Recycling Illuminated: Recycling Nuclear Waste

The buildup of spent nuclear fuel is a significant issue – at least perceptually – from a social, environmental and economic perspective. The United States has an estimated 86,000 metric tons of nuclear waste, a number that grows by about 2,000 tons per year. Globally, the annual production of nuclear waste is approximately three times this number and growing.

While producing medical isotopes and recycling waste from nuclear power plants might not sound like they’re related, many of the technical, regulatory and execution aspects are similar. We are already turning our core competencies in radiochemical processing toward separating waste products from valuable materials, including unused nuclear fuel which will be recycled and used again in reactors. This recycling process could eliminate about 95% of the waste stream. 

Longer-term, we plan to scale our fusion technology to take waste mitigation a step further. Using fusion neutrons – just as we use them to transmute harmful materials to medicine in Phase 2 – we plan to transmute long-lived waste products into less harmful ones, drastically reducing their half-lives and solving one of the biggest problems with nuclear waste. We believe this will help enable nuclear fission energy to play a bigger role in today’s fight against climate change without burdening future generations with a legacy of nuclear waste.

Energy Illuminated: A Path to Fusion Energy

Decades after I first started reading about it, the potential for fusion energy to level-up humanity still excites me. I believe it is the way humans will make energy for the next million years. And the fusion systems we plan to use in Phase 3 to eliminate those long-lived waste products will look a lot like fusion power reactors that can make that energy.

With recent announcements describing progress on fusion science, the world has never been more abuzz about fusion than it is right now. While others chase the dream of making one giant leap, we stand apart by remaining grounded in a practical, scalable approach to developing revolutionary fusion technology. We’ve cut our teeth on systems to commercialize the first two phases of our business. And each step of our plan builds the technology, human capital and economic engine needed to fuel the next step.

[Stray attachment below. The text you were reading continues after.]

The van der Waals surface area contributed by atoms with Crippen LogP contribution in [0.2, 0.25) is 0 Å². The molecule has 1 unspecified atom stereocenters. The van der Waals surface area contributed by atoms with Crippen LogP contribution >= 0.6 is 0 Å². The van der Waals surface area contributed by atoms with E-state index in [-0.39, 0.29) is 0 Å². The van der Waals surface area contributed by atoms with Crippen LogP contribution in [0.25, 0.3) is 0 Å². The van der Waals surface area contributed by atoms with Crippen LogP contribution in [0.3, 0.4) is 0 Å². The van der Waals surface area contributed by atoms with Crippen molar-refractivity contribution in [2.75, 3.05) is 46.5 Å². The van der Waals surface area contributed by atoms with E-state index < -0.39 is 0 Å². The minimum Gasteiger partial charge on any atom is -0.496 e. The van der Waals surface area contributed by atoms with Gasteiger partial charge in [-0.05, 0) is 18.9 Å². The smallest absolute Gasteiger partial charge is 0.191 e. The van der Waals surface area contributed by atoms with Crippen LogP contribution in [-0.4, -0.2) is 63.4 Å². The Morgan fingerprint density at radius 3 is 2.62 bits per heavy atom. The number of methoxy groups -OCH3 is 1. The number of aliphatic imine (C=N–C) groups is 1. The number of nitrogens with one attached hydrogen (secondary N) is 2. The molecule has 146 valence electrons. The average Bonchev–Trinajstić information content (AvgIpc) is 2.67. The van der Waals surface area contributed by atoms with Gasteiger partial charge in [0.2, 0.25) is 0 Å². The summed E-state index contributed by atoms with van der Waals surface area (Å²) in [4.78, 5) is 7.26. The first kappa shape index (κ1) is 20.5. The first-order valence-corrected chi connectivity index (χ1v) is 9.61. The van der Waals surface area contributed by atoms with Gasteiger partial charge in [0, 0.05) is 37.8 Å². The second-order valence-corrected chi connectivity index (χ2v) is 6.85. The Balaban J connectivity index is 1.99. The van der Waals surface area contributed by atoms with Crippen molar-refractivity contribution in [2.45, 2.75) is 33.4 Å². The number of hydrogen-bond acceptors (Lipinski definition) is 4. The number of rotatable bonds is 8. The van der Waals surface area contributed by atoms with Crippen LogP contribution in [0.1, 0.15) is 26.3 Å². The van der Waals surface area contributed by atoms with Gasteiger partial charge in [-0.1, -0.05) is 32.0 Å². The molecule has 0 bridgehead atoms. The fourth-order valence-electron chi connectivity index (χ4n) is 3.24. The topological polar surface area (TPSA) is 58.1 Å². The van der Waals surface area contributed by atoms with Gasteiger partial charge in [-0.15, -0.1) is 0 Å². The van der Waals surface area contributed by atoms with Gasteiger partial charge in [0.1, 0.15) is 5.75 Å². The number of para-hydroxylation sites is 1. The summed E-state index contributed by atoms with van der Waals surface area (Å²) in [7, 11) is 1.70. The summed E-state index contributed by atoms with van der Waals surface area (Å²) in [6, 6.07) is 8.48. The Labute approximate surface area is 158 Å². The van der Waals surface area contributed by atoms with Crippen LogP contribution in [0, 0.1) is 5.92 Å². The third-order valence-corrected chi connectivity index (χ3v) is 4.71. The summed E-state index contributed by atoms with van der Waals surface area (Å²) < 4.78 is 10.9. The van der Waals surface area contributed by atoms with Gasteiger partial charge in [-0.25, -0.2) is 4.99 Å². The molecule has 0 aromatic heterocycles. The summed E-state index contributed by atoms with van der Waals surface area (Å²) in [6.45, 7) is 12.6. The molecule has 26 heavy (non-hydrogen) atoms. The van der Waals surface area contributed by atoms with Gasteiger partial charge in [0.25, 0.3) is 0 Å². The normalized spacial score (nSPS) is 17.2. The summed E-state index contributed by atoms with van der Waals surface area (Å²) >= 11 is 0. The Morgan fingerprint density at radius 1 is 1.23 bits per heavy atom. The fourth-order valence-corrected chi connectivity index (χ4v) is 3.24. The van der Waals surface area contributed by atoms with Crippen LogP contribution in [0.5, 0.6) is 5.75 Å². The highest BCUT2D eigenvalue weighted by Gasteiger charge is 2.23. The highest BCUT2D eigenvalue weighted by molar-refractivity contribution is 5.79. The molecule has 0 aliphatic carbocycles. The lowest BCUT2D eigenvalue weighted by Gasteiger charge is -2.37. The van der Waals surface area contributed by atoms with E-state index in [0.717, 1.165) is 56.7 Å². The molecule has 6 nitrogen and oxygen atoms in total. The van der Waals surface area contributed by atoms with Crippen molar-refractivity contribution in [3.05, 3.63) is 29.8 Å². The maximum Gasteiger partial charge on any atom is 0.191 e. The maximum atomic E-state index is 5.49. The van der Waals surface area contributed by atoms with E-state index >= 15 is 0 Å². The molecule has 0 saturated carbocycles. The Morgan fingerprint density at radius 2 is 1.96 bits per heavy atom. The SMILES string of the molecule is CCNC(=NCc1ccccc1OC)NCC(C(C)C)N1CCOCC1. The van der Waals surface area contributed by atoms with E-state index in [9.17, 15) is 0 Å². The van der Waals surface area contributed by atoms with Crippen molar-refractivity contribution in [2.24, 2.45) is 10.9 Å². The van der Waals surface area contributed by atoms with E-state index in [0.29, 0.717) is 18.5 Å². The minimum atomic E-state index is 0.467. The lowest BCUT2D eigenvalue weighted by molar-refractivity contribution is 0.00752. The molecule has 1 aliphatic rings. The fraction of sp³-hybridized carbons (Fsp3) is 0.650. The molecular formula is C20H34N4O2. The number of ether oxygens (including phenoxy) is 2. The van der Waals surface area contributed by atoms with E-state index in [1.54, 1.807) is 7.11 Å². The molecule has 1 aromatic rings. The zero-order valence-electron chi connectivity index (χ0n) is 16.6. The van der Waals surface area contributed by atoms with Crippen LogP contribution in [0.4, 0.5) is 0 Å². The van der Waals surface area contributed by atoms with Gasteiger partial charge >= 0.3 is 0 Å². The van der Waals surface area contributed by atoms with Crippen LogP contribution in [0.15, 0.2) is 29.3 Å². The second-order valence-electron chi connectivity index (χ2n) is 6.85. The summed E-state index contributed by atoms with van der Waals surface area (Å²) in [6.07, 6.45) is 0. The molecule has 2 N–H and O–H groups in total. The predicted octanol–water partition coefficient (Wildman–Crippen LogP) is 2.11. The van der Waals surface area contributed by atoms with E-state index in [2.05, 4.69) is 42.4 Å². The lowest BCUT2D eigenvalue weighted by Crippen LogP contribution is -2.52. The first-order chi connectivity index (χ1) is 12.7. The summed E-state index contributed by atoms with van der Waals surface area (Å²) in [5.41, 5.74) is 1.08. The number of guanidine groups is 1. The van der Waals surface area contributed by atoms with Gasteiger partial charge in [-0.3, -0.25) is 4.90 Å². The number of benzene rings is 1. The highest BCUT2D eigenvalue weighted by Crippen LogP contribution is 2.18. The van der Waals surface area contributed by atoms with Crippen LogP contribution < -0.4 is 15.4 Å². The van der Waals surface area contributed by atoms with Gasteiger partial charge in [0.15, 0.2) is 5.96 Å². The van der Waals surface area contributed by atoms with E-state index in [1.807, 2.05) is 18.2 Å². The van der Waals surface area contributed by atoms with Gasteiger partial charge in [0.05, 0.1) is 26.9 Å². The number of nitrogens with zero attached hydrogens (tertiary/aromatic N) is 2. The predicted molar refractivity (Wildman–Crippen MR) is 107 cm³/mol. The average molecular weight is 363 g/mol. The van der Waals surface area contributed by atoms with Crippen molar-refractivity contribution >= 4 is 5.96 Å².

With fusion energy, we’re talking about something that has the potential to profoundly change the kinds of problems humans can solve. Think: an elevated standard of living for all people, human settlement of other worlds, and a level of environmental harmony previously thought impossible.

We’re also talking about one of the most difficult endeavors that we, as humans, will ever attempt. Considering the challenges of technology, cost and delivery efficiency, compared to other forms of energy generation, fusion will take time to master. It likely won’t come in a sudden breakthrough. It’s going to be long, hard work, and we’ve built our company to scale over time to meet that challenge.

It’s why SHINE is today’s fusion company. 


Greg Piefer, Founder and CEO